Meanwhile, US insurer AIG this year invested an undisclosed sum in Human Condition Safety (HCS), a maker of wearable devices that monitor employees in factories, construction sites and other high-risk workplaces. The company is running a pilot project at Citi Field, the home of the New York Mets baseball team, to simulate conditions at construction sites and large venues and test the wearables it is developing.
Companies and insurers have a hard-nosed commercial interest in adopting technology that reduces the risk of injuries in hazardous locations. But there is also a moral purpose too, argues HCS chief executive Peter Raymond. Wearables, he says, can keep people safe at work “and help them get home safe to their families when their shift ends”.
In May, the Tata Group announced it had doubled its number of published patents over two years, from about 3,500 at the end of 2013 to 7,000 at the end of 2015. Some of these relate to wearables and, in particular, a smartwatch for factory workers. This has a two-way alarm so the wearer can notify or be warned of dangerous situations at the push of a button. It has sensors that monitor health and environmental risks, such as heart rate and the presence of noxious gases. The watches are being piloted by crane operators at Tata Steel in Jamshedpur, India, and the company has identified several thousand of its workers who could benefit from the wearable in future.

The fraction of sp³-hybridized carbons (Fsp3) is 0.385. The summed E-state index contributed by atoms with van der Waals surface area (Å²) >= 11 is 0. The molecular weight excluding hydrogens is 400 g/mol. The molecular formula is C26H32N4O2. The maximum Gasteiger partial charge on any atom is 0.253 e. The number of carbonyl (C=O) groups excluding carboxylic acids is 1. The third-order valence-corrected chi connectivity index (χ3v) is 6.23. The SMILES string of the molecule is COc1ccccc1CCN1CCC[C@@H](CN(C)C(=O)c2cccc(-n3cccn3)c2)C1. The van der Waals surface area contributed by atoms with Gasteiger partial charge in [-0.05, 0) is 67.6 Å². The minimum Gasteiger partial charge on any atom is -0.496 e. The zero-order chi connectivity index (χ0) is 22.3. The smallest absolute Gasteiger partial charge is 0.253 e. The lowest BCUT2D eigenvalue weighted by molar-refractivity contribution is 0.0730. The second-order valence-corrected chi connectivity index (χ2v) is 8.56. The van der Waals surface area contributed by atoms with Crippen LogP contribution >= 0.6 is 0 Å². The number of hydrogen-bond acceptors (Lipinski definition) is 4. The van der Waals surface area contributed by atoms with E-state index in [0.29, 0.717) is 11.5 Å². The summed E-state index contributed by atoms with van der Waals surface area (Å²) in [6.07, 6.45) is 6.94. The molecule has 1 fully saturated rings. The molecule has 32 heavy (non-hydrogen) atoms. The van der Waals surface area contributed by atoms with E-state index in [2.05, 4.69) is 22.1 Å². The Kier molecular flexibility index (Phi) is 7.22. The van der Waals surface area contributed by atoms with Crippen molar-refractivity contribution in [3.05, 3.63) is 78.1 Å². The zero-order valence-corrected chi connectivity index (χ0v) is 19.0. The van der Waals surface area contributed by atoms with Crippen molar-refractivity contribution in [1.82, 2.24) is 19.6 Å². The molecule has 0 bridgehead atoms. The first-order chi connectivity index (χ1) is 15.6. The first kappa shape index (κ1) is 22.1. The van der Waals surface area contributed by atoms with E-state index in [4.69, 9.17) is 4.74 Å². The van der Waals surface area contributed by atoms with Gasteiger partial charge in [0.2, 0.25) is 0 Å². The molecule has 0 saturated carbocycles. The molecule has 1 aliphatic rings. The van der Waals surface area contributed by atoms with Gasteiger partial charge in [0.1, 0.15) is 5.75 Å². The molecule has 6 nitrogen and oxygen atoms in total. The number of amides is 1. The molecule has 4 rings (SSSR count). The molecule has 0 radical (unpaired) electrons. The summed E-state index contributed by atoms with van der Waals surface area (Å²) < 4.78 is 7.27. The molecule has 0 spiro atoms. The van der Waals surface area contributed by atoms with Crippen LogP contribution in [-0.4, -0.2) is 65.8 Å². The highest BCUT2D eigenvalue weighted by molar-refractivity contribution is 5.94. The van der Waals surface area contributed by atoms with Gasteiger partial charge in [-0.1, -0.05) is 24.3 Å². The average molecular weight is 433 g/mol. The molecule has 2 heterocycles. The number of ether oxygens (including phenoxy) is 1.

Honeywell Industrial Safety is working with semiconductor producer Intel to make wearables and has demonstrated its Connected Worker product range. Data from a self-contained breathing apparatus, a clip-on heart rate monitor and wrist-worn gesture devices, among others, are displayed remotely on a cloud-based dashboard, so that fire chiefs, for example, can anticipate risky situations and prevent “man down” scenarios among firefighters inside burning buildings. The relationship with Intel has advanced thinking on internet of things connectivity, device design and data integration, according to Carl Johnson, Honeywell Industrial Safety’s president.